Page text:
Sponsorship Deal In Offing For Lollipop Patrollers

Schools also looking at direct funding to retain the service for their pupils


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In 2011 residents heard that Council funding for crossing guards was due to be end in November 2011. The options for affected schools were:
1) self-funding from school budget surplus,
2) funding contributions from parent groups,
3)commercial sponsorships
4) volunteer service from school staff or local community.

This week the council announced that it is close to securing a sponsorship deal with a major national company that could help pay for a number of “lollipop” patrollers for schools in the borough.

Discussions have also been taking place with a number of schools about new funding arrangements for their lollipop people. As a result 16 have said they will begin directly funding the service.

Only a small minority of schools in the borough actually have a patroller and many of these sites have long standing vacancies because of the difficulties of recruiting people to a job that offers only a few hours of paid work each week.

The council has carried out an in-depth review of the service in light of the fact that very few, if any, young children are allowed to make the journey to school unescorted while older children that do walk to school on their own safely cross roads that do not have patrollers every day.

The town hall’s transport spokesman Cllr Russell King said: “The council has an excellent record of ensuring the safety of children on our roads and that will continue. We have spent millions in making the roads around our schools safer for children and their families and will continue to invest in road safety improvements in the coming years.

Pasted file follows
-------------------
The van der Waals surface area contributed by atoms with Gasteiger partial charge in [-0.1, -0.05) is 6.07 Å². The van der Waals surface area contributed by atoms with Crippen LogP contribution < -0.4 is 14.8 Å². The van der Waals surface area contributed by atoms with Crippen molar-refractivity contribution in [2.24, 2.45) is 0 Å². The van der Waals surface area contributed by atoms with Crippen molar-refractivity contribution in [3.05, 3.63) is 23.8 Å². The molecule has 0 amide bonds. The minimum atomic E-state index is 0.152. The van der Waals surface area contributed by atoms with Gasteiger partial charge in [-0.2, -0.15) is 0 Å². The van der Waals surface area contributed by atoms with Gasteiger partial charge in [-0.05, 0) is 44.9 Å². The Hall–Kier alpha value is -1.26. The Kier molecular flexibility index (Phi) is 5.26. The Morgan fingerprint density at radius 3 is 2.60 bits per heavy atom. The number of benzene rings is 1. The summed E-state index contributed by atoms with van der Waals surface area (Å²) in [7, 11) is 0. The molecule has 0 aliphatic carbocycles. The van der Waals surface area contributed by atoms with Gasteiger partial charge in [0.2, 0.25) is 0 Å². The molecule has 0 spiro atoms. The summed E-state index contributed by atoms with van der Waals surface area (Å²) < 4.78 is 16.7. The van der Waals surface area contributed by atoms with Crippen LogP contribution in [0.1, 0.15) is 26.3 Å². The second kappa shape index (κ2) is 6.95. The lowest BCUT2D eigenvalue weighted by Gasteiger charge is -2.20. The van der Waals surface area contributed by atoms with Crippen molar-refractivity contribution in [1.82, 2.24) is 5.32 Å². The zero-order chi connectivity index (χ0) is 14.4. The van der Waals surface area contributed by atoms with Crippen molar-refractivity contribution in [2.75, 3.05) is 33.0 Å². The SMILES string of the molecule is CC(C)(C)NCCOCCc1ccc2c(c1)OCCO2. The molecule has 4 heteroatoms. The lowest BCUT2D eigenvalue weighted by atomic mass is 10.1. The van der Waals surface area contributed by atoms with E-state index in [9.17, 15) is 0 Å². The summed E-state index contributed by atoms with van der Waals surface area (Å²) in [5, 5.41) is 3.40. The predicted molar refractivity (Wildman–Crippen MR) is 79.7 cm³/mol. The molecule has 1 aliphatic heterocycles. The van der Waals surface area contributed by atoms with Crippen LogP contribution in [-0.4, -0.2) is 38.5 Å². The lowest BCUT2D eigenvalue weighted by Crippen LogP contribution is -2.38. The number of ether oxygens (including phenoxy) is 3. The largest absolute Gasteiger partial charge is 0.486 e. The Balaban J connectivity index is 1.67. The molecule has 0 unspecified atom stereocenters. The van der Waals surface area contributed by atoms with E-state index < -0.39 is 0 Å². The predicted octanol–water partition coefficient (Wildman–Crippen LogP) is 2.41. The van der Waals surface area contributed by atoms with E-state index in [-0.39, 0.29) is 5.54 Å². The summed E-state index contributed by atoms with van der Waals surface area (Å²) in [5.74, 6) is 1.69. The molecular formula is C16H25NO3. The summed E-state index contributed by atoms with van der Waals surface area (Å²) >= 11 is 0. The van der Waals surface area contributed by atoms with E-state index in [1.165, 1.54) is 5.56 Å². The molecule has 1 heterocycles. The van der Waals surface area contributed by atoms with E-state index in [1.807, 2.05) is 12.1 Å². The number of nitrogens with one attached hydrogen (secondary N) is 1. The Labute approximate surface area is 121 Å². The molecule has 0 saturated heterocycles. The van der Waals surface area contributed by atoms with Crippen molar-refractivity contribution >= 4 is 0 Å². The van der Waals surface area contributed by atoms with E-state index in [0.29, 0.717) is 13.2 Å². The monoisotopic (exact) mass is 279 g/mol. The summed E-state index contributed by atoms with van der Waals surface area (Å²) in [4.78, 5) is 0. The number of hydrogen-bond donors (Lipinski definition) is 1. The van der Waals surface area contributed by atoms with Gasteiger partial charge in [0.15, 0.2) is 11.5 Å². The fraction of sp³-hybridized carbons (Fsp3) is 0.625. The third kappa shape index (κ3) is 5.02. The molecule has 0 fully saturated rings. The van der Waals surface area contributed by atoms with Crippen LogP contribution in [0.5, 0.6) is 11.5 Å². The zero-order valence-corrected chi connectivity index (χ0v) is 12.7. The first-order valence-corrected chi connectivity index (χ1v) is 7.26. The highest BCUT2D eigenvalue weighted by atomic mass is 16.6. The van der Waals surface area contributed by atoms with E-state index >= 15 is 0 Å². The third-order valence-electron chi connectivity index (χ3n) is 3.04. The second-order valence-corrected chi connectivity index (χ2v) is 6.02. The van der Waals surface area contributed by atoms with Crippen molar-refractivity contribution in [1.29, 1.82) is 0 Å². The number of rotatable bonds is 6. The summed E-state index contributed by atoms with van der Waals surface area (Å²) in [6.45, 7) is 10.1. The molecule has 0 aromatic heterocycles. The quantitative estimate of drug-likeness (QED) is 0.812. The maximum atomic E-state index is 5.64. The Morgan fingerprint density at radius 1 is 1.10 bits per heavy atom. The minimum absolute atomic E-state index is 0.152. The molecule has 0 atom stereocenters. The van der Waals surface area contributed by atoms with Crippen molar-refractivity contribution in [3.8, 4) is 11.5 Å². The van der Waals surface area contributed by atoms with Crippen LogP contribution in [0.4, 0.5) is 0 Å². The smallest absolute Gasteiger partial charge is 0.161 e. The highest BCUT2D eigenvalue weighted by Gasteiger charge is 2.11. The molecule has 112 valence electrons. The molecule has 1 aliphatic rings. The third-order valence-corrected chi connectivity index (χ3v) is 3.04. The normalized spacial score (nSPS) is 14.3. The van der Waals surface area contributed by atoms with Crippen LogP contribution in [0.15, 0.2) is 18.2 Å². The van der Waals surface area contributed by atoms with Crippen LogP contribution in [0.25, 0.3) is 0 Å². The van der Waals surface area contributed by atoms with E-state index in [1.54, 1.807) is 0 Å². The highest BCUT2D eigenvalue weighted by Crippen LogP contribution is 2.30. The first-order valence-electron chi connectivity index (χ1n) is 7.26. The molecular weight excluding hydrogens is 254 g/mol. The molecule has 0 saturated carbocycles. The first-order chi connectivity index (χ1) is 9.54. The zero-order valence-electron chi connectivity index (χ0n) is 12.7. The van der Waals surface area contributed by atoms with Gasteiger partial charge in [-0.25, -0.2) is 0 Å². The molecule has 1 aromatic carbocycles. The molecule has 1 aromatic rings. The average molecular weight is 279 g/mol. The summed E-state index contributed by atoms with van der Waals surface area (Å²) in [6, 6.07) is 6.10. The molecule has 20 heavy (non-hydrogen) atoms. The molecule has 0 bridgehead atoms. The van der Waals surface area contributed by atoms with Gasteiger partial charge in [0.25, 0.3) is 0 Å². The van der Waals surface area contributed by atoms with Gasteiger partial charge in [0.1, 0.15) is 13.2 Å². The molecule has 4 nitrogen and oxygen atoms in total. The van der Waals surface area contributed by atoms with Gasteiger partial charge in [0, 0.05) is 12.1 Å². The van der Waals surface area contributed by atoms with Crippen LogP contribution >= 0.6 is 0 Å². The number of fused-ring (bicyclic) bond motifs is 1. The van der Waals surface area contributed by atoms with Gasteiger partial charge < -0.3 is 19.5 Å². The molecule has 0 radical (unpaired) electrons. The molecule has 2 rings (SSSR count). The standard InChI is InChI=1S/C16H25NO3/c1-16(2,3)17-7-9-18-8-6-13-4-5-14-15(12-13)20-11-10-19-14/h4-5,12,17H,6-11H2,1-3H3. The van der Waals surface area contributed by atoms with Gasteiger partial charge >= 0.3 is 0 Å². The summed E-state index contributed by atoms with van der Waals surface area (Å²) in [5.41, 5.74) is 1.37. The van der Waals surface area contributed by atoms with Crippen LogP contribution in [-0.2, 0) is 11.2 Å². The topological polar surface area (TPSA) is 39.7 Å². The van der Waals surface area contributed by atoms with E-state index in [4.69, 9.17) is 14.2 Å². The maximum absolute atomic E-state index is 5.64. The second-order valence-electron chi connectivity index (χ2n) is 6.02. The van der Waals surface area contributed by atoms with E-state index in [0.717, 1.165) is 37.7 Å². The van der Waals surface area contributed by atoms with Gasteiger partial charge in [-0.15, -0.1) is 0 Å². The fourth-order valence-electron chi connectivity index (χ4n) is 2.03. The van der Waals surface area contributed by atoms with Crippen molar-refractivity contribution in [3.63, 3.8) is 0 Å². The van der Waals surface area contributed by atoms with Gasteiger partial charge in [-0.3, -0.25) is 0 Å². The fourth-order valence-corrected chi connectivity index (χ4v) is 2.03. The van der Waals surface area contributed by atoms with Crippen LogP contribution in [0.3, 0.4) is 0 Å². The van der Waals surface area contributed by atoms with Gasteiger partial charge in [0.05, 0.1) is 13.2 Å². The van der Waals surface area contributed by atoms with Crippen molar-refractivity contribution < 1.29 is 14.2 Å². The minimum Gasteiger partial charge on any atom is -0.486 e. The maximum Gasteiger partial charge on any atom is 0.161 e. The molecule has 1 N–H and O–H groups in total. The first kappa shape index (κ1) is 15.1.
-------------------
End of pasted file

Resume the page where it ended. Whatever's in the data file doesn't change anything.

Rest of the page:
“We have examined this issue very carefully indeed and looked at other parts of the country and the overwhelming evidence is that school crossing patrollers do not have any effect on accident figures. Part of the reason for this is the simple fact virtually all young children are brought to school by their parents. Parents simply don’t allow small children to make the journey to school on their own, especially if it involves crossing busy roads.

He continued:
“However, we absolutely recognise that some parents do appreciate the value and reassurance that the patrollers offer and that is why we have been discussing sponsorship arrangements with this large national coNovember 2, 2012e from some of the schools we have spoken to. Many have indicated that they wish to retain their patrollers and that they are prepared to pay for them and so the likelihood is that around half of the existing school crossing patrols will continue

“The fairly modest sums involved are coming from funds raised by the school or PTA. The money can not come from learning and teaching budgets and so this change will not have any effect on children’s education.”

November 2, 2012